grass and plum trees to enhance wildlife habitat, and has passed his love of tree planting and conservation on to younger family members to continue his work.
--Leroy Orsburn, of Wewoka, Oklahoma, winner of the second 2001 Good Steward Award for his lifetime commitment to tree planting and conservation. A retired farmer and rancher, in 1990 Orsburn started a wildlife habitat improvement plot on land he donated to the Seminole County 4-H Club. Orsburn also provided seedlings and equipment for planting, and under his direction 4-H members have planted trees for conservation and wildlife enhancement. He also schedules and teaches day camps at the site, which is now used as an outdoor classroom for area schools and youth groups.
--The Texas Department of Transportation, winner of the 2001 Lady Bird Johnson award, given for exemplary leadership in roadside beautification. The Houston District of the Texas Department of Transportation has long utilized planting schemes and methods to beautify highways. Many of these plans have succeeded despite climatic obstacles, with a recent major planting achieving a 90% survival rate during one of the hottest and driest summers in decades.
--The Corridor Habitat Initiative, Bloomington, Minnesota, recipient of one of five 2001 Project Awards in recognition of outstanding collaborative efforts involving tree planting and environmental stewardship. The Initiative is a community forestry program designed to lower maintenance costs while environmentally enhancing the land within transmission line right-of-way corridors. The program is administered through the Tree Trust in partnership with the City of Bloomington and was started in 1998. Xcel Energy (formerly known as Northern States Power) sponsors the program, which enriches the area underneath their transmission lines and reduces the maintenance costs of the transmission right-of-ways.
--General Electric Power Systems, of Schenectady, New York, winner of a Project Award. General Electric has transformed much of its 320-acre facility, which employs 4,500 people, back to green spaces and has planted more than 2,200 trees. The area, which is the original 1886 site of Thomas Edison’s machine works plant, now boasts such recreational areas as tennis courts and baseball and soccer fields.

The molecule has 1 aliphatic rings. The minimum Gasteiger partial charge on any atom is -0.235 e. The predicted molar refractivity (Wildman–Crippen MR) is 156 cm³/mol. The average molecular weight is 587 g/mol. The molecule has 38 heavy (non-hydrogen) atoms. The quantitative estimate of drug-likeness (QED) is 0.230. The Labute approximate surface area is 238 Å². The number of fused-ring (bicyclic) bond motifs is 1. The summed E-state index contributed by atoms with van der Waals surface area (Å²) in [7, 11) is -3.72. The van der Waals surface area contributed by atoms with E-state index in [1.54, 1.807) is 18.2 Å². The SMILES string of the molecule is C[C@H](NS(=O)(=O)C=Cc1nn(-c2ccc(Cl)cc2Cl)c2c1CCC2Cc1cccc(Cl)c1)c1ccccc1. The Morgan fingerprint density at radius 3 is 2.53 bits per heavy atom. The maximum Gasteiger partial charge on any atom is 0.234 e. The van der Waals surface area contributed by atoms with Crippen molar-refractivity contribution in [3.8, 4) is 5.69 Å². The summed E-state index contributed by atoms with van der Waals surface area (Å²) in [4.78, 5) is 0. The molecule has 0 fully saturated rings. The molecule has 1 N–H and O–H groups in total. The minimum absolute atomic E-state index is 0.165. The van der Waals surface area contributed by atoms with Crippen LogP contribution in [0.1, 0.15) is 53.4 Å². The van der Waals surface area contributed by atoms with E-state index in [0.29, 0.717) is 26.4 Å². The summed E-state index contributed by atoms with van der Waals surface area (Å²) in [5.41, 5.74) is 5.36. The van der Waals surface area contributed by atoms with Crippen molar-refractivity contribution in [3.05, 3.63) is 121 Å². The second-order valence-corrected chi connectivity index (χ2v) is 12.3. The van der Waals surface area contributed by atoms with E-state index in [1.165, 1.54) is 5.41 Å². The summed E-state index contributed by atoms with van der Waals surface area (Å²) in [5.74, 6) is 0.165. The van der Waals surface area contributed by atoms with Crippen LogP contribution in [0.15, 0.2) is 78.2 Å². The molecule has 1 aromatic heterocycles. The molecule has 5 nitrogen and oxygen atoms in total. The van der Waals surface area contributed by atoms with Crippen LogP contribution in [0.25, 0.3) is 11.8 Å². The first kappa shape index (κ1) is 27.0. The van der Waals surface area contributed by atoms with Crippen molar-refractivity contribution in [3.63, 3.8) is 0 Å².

--Greenspace—The Cambria Land Trust, Cambria, California, winner of a Project Award for its conservation work in the North Coast Area of California’s San Luis Obispo County. Greenspace protects and enhances the area’s ecological systems through land acquisition and management, public education, and advocacy. The group was founded in 1988, with one of its current achievements being the preservation of the Cambria Monterey Pine Forest, which contains one of the five remaining populations of Monterey pines.
--The Nashville Tree Foundation, Nashville, Tennessee, honored with a Project Award for ReLeaf Nashville, an effort begun to reforest Nashville’s urban forest after the devastating tornadoes of 1998. ReLeaf Nashville includes a five-year plan that has already been responsible for planting thousands of large-caliper trees and developing educational and promotional materials. The Nashville Tree Foundation raised more than a million dollars to help reforest the city.
--The Tazewell-Mason Counties Special Education Association (TMCSEA), of Pekin, Illinois, recipient of the final 2001 Project Award. In 1997, the TMCSEA began creating a wheelchair-
accessible nature trail in its 7-acre educational center. With community support, the Association completed the project in 1998 and added onto it in 1999 and 2000. In addition to the accessible trail, improvements include planting more trees and flowerbeds and adding new playground equipment as well as a pavilion, picnic shelters, and a paved trail.
--The Dickinson West Elementary School fifth-grade class, of Hamtramck, Michigan, winner of a 2001 Education Award, designed to recognize education